Pyrite is often the element mistaken for gold, with its bright yellow appearance and shiny, reflective compound. Why a given mineral is determined of greater value than another of similar appearance is a complicated affair, encapsulating economic principles of supply and demand, the fungibility and replacement feature of one over the other, and the plain fact that the elemental differentiation itself constitutes “real” versus “fake”.
It is, in history books, novels and plays, a metaphor for greed, corruption, ill-fated endeavors, and motives which propel obsessions of determined failure and futility. For that which we seek with a blind eye, we end up becoming blinded to. During the course of a career, one can often lose sight of why we were working towards a goal, the values which we once cherished, and the reasons for our very essence and being.
For the Federal employee and the U.S. Postal worker who suddenly finds himself or herself with a medical condition, such that the medical condition prevents one from performing one or more of the essential elements of one’s positional duties, the metaphor of the fool’s gold is an instructive one. For, to pursue one’s career at any cost, is ultimately a fool’s errand; and when the price to pay is one’s own health, such a continuing act of futility can result in greater calamity than necessitated by one’s progressively deteriorating circumstances.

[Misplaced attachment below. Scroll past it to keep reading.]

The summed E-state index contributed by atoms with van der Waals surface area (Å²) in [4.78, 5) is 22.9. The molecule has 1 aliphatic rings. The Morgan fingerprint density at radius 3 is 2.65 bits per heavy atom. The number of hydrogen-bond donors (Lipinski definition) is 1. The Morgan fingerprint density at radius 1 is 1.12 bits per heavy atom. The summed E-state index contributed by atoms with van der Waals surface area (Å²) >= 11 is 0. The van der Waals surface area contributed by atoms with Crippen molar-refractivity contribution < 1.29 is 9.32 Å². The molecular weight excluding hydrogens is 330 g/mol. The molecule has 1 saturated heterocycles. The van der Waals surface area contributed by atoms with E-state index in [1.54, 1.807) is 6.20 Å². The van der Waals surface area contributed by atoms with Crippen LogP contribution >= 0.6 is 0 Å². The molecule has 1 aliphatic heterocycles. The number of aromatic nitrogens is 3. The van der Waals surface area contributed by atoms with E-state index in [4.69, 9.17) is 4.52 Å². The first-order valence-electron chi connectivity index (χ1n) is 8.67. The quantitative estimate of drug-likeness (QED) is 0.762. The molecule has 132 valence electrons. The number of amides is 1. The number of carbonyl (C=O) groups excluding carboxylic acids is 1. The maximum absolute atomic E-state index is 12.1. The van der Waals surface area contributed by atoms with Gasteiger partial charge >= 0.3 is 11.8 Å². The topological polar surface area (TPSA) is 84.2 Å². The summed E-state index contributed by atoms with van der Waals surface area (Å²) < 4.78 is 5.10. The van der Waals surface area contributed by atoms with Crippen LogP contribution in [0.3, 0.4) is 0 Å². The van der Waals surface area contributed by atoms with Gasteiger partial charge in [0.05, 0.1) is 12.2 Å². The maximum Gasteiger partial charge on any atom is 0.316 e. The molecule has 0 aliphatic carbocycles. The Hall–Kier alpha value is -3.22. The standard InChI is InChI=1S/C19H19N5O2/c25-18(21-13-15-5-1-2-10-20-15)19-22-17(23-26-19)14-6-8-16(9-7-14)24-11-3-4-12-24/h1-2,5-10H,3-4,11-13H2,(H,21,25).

Priorities in life always have to be readjusted, in order to accommodate the unexpected vicissitudes of life’s challenges.
For Federal employees and U.S. Postal Workers, the work is important for most, and is a “high priority” in order to accomplish the mission of the agency or the Postal Service; but when one’s health contraindicates the priority of one’s Federal or Postal career, a change of venue should be considered, and filing for Federal Disability Retirement benefits, whether the Federal or Postal employee is under FERS, CSRS or CSRS Offset, is an important first step in making sure that the proverbial pot of gold one once sought, has not been replaced by the mirage of fool’s gold, lest the leprechaun who mended your shoes is caught during the process, in which case the three wishes granted may override the need to reshuffle one’s priorities.
Robert R. McGill, Esquire